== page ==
13 January 2021


Section 21: Frequently asked questions


What should I do if I have diarrhoea?

Diarrhoea can be a problem after any gastric surgery. This can be caused by the movement of your digestive tract being upset. If this occurs, try sticking to bland foods and ensure you are drinking sufficient fluid. Loperamide (e.g. Imodium) can also be used. If you have had a gastric bypass, it can also occur due to eating too much fat, so take measures to reduce your fat intake, e.g. remove fat from meat, use 1% fat or skimmed milk, try reduced-fat or half-fat cheese instead of full-fat, limit oil when cooking and spread on toast/bread/crackers.

 

How do I prevent constipation?

There will be a reduction in the volume of your stools after surgery, which is caused by a decrease in food volume, ingesting less fibre during the fluid/pureed phase and/or consuming insufficient fluid. The main method of prevention is to drink sufficient amounts of fluid. The following general principles will help you to restore a normal bowel pattern after surgery:

  1. Drink plenty of fluids – this does not have to be just water – include sugar-free/no-

added-sugar flavoured water, tea/coffee, herbal/fruit teas, sugar-free/no-added-sugar squash. During the fluid stage, meal replacements, milk and soup all count.

  1. Exercise regularly in accordance with the guidelines in section 17.
  2. Include prunes or unsweetened prune juice in your diet daily. Dilute juice 50:50 with water to prevent consuming too much sugar at once, as this could cause Dumping Syndrome if you have had a gastric bypass (see section 15).
  3. Start eating high fibre foods such as high fibre crackers (e.g. Ryvita, Finncrisp), cereals, potato skins and whole-wheat pasta as soon as you progress back onto textured/solid foods 8 weeks post-op. During the puree and soft food stages (weeks 5 & 6 and 7 & 8 respectively), you can include soft, high fibre foods such as Weetabix and porridge (pureed during the puree stage).
  4. Include fruit and vegetables in your diet every day, taking into account the stage you are on (see section 8).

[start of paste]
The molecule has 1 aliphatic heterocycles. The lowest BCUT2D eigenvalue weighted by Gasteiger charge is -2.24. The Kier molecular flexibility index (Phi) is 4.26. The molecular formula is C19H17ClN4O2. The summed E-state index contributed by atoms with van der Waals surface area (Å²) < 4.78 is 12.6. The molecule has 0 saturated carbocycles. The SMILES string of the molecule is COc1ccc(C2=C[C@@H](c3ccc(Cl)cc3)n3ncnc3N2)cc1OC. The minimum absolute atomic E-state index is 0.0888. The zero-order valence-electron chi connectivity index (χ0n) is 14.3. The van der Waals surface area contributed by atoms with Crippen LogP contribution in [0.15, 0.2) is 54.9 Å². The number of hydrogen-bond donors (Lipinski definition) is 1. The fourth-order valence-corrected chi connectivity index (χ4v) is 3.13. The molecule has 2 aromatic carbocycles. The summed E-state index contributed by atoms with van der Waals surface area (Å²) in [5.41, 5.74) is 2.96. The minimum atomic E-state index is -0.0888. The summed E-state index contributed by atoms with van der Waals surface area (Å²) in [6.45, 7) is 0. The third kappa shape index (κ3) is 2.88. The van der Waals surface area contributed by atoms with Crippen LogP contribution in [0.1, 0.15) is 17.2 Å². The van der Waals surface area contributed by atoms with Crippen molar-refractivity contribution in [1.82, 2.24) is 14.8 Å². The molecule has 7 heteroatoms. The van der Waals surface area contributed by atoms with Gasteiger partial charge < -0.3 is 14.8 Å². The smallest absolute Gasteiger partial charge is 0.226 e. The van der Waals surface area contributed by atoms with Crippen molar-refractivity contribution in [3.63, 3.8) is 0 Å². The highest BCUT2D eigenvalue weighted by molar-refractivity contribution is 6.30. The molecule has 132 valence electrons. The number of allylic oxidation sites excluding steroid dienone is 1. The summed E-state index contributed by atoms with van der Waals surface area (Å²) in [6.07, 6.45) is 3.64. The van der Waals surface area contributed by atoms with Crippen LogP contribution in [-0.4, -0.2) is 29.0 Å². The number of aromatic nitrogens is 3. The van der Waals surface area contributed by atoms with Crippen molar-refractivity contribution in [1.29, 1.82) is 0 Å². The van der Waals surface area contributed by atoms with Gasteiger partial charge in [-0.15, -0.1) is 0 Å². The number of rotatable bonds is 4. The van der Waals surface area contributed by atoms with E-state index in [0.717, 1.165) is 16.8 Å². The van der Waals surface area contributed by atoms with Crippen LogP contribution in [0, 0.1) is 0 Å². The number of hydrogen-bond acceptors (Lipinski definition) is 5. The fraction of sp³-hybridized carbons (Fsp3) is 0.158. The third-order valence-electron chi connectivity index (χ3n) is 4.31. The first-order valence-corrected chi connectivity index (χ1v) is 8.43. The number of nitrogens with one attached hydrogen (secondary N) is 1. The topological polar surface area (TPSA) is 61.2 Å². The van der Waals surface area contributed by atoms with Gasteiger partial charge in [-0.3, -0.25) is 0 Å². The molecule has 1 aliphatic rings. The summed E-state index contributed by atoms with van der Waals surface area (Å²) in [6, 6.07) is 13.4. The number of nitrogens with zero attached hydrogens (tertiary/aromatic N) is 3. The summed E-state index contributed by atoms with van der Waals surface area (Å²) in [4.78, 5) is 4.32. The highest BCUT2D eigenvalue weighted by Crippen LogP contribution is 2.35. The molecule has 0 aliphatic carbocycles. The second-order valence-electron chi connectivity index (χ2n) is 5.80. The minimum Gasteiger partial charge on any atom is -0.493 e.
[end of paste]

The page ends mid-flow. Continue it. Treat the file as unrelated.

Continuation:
If constipation persists, you may need to try taking a natural laxative such as Senna (remember to take in liquid form in the first 8 weeks). If this is ineffective, see your GP for a prescription of lactulose, but it is best if you contact us to speak with a dietitian or nurse in the first instance.

 

Why am I having regurgitation?

Pain on eating and regurgitation are common complications that can occur specifically in the first few months after gastric bypass and sleeve surgery. During the liquid stage, they are usually triggered by drinking too much or too quickly. See “How should I drink?” in section 8. Once you start to introduce foods, ensure you take small mouthfuls, eat slowly and chew properly. See “How to Eat” in section 8.     

 

Is pain on my left-hand side normal?

Pain on your left-hand side can be related to wind. During surgery, some gas is pumped into the abdomen to increase the area inside and allow the surgeon to see clearly. Whilst most of the air is removed at the end of the operation, some can remain and can produce ‘referred’ pain which radiates to your left shoulder because of the way that the nerves are connected to your diaphragm. Wind remedies may be effective, i.e. peppermint tea, gripe water, Deflatine/Wind-eze. Further down the line, wind only usually occurs due to poor eating technique. Make sure you are taking small mouthfuls, chewing well and eating slowly.

 

How can I get rid of flatulence?

It is not uncommon to suffer from excess flatulence with these types of surgery, especially gastric bypass. This is due to undigested food reaching the large intestine and fermentation occurring. It can also be due to eating too quickly, which can mean you ingest air while you eat. Another reason for this symptom could be intolerance to a specific food, so contact us to arrange a consultation with a dietitian who will be able to provide further advice; keeping a food and symptom diary can also be useful.

 

Will I have hair loss?

Hair loss is a relatively commonly reported issue after gastric bypass and sleeve surgery.

It is usually due to:

  • Rapid weight loss
  • The body’s “protein pool” being vastly reduced as a result of reduced food intake and the body needing to use it for enzymes, hormones and for transporting substances around the body in the bloodstream, rather than to produce hair. After around 6 months it usually begins to correct itself, but you need to ensure that:
  • You take all the recommended supplements as described in section 16.
  • You are having regular blood tests as described in section 16. It may be worth bringing them forward. You may need additional supplements.
  • You are eating enough protein – 60g per day

 

Hair loss can also be a symptom of selenium deficiency. An easy way of increasing your selenium intake is eating 2-3 Brazil nuts every day (only once you are onto a solid diet).

 

Can I drink alcohol?

After the first 4 weeks, but remember that due to your vastly reduced food intake, your tolerance to alcohol will be significantly reduced. In gastric bypass patients, alcohol is absorbed a lot quicker which further contributes to this. Remember fizzy drinks are not allowed and alcohol is high in calories! See section 8.

 

What is dumping syndrome?